Over time, we have taken a number of steps to ensure that domestic and international facilities are delivering only the safest possible product to store shelves. In the past year, FSIS created the Office of International Coordination (OIC) as part of our effort to strengthen our agency’s focus on international issues. This is the office I oversee. This week, to facilitate determinations of initial and ongoing equivalence, we launched our improved and web-based Self-Reporting Tool (SRT) to allow foreign countries to submit their equivalence responses and documentation through an efficient and secure online portal. This new tool saves time previously spent sifting through paperwork and allows us to focus our efforts on upholding FSIS’ strong food safety standards. This consolidated web-based version is yet another advance made possible by the Public Health Information System (PHIS) that helps us collect, consolidate, and analyze equivalence and import data more efficiently. Read more »
Cross posted from Food Safety News:
For the past 15 years, USDA conducted a pilot project to inform how we modernize our inspection process – all to ensure that meat and poultry is safe to eat. Today, the U.S. Government Accountability Office (GAO), released a report on the project, known as the HACCP-Based Inspection Models Project (HIMP), and how FSIS has relied on it to propose a modernized approach to inspecting poultry.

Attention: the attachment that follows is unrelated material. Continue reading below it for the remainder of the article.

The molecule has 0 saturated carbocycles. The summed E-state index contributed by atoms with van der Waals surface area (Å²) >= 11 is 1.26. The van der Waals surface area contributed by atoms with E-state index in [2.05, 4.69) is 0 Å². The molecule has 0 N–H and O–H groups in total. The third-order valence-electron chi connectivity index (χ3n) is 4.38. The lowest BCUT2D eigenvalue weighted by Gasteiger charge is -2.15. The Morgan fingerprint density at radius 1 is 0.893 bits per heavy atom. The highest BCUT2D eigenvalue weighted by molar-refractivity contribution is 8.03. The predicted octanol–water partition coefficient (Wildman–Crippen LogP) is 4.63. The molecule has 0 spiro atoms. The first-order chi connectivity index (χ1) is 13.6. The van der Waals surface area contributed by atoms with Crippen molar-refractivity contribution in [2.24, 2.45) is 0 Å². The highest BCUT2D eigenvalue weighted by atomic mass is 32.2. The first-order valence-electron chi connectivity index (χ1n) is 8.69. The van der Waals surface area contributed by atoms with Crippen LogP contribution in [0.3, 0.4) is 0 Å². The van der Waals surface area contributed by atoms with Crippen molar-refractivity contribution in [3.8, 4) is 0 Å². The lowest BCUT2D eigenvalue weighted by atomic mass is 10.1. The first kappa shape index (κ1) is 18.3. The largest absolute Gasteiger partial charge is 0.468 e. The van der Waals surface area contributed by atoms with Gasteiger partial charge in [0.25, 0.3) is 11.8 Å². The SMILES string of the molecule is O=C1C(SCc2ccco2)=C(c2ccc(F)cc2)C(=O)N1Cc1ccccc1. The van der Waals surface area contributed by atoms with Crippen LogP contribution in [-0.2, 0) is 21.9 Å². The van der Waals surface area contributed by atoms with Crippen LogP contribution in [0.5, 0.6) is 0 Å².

While an initial scan of the press coverage may lead you to believe that GAO discredits this proposal, that is not the case. GAO gave HIMP a thorough review and made just two recommendations, both of which FSIS is already working to fulfill.
GAO chose not to include some facts that also deserve public disclosure. FSIS put forward this proposal because data shows that a system like HIMP will prevent at least 5,000 more foodborne illnesses annually. The study that FSIS has conducted of HIMP provides an appropriate basis on which to judge the merits of this system. Approximately 10 years ago, FSIS asked an independent group of experts in poultry microbiology, statistical evaluation, poultry food safety and public health to evaluate our study. Read more »
U. S. Department of Agriculture (USDA) Agricultural Marketing Service (AMS) inspectors Geno DeSanto and Bob Schofield examine bananas at the Philadelphia Food Distribution Center in Philadelphia, Pennsylvania on May 21, 2008.USDA photo.
Exceptional grading, standardization and auditing services are the benchmarks that were set by USDA’s Fresh and Processed Products Divisions. The two organizations within USDA supported the produce industry for nearly a century, providing quality grading and auditing services that businesses and consumers could trust.
Now, USDA’s Agricultural Marketing Service (AMS) has merged the two divisions into one unit that provides the same excellent service. The new Specialty Crops Inspection (SCI) Division offers voluntary, audit-based inspection programs – utilizing Good Agricultural Practices and Good Handling Practices (GAP/GHP). We will also perform uniform, quality grading services based on the U.S. standards for fresh, frozen and processed products. Read more »